Use of New York City subway; extensive stairs. Walking up to 5 miles; city streets.
In the hotel meeting room, we’ll have bagels, muffins, bananas, hard-boiled eggs, cold cereals, cream cheese, jelly, butter, plus milk (regular/low-fat), orange juice, coffee/decaf, tea, water.
We’ll be joined by a local historian who will give us an illustrated lecture on the history of Christmas and holiday celebrations in New York City. You may be surprised to learn how many traditions originated here in NYC. The best way to soak up the Christmas spirit in our city is by walking. We'll take a short stroll to the main branch of the New York Public Library. The building is one of the great public places in NYC and is stunningly decorated for the holidays and the iconic lions, Patience & Fortitude, usually sport enormous wreaths. We'll have some time on our own to explore the interior of the gorgeous building dating from 1911. Directly behind the library is the largest of the city's wonderful Holiday Markets. You may want to return when you have free time later in the week.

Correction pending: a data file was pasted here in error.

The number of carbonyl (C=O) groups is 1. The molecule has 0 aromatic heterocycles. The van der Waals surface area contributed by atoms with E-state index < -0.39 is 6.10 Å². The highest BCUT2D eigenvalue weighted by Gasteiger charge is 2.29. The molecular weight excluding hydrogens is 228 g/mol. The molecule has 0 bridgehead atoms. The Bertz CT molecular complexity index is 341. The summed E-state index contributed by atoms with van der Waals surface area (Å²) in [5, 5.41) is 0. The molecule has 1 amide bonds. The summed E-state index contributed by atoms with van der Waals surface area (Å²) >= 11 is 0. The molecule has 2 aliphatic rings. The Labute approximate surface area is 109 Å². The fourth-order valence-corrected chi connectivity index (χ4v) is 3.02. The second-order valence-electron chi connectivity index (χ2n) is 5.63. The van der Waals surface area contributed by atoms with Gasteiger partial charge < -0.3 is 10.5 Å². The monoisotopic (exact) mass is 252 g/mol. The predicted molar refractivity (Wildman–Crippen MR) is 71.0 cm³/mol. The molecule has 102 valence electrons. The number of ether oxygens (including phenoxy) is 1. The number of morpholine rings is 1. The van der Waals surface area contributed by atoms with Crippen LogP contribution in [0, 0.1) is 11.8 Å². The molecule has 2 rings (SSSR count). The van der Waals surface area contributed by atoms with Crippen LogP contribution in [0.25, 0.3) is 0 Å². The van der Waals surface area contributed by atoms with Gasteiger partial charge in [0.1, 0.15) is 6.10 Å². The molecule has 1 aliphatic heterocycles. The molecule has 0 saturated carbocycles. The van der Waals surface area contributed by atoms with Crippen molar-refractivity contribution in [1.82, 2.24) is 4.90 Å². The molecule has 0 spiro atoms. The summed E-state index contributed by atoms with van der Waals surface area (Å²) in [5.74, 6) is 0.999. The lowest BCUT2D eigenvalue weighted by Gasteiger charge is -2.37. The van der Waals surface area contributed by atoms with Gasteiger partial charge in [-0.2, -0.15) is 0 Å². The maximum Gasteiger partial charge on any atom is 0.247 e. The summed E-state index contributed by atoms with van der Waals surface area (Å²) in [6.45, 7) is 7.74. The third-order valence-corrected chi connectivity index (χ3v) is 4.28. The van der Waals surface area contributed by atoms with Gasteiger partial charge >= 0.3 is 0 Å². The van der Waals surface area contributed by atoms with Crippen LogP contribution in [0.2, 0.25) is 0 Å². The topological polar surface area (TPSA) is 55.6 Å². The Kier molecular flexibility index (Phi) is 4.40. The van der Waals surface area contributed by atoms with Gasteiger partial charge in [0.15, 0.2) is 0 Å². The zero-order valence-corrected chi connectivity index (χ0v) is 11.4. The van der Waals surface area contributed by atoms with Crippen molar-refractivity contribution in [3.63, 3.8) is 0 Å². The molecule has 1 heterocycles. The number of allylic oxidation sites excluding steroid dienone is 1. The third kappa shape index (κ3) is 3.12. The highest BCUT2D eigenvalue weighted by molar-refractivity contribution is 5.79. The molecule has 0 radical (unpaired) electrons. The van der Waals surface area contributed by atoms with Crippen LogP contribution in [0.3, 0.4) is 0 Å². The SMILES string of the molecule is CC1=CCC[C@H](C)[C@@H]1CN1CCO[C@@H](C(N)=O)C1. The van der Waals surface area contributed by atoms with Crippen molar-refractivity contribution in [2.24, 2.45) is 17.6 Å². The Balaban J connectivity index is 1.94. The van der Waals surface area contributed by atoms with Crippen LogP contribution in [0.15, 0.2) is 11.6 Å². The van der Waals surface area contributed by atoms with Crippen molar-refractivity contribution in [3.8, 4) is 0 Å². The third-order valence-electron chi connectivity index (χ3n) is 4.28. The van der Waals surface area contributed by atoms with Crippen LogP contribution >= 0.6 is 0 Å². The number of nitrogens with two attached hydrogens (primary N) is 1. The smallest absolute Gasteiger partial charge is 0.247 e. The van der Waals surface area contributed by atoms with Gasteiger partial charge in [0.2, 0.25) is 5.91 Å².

One of the most requested luncheon items in New York is pizza. We'll stop for lunch at a popular neighborhood pizza restaurant; soft drinks and water included, other beverages available for purchase.
Next, we’ll walk across the street to the Cathedral Church of St. John the Divine. It vies with Liverpool’s Anglican cathedral for the title of the largest Anglican cathedral and fourth-largest Christian church in the world. The cornerstone was laid in 1892... and it's not even finished! In addition to its purpose as a house of worship, St. John is an arts, cultural, and civic center and a renowned “feat of human engineering.” One of the Cathedral's educators will help us understand the history, features, and symbolism of this unique architectural treasure.
At a local restaurant, we’ll have a plated meal with coffee, tea, water included; other beverages available for purchase.
Performance. We’ll take the subway to the charming neighborhood of Greenwich Village and attend a performance of “A Christmas Carol” at the Merchant’s House Museum. Charles Dickens himself was in New York during December 1867 for performances of his beloved holiday classic. Amid authentic 19th-century period furnishings and holiday decorations, we’ll celebrate the season with a captivating performance created from Dickens’ own script.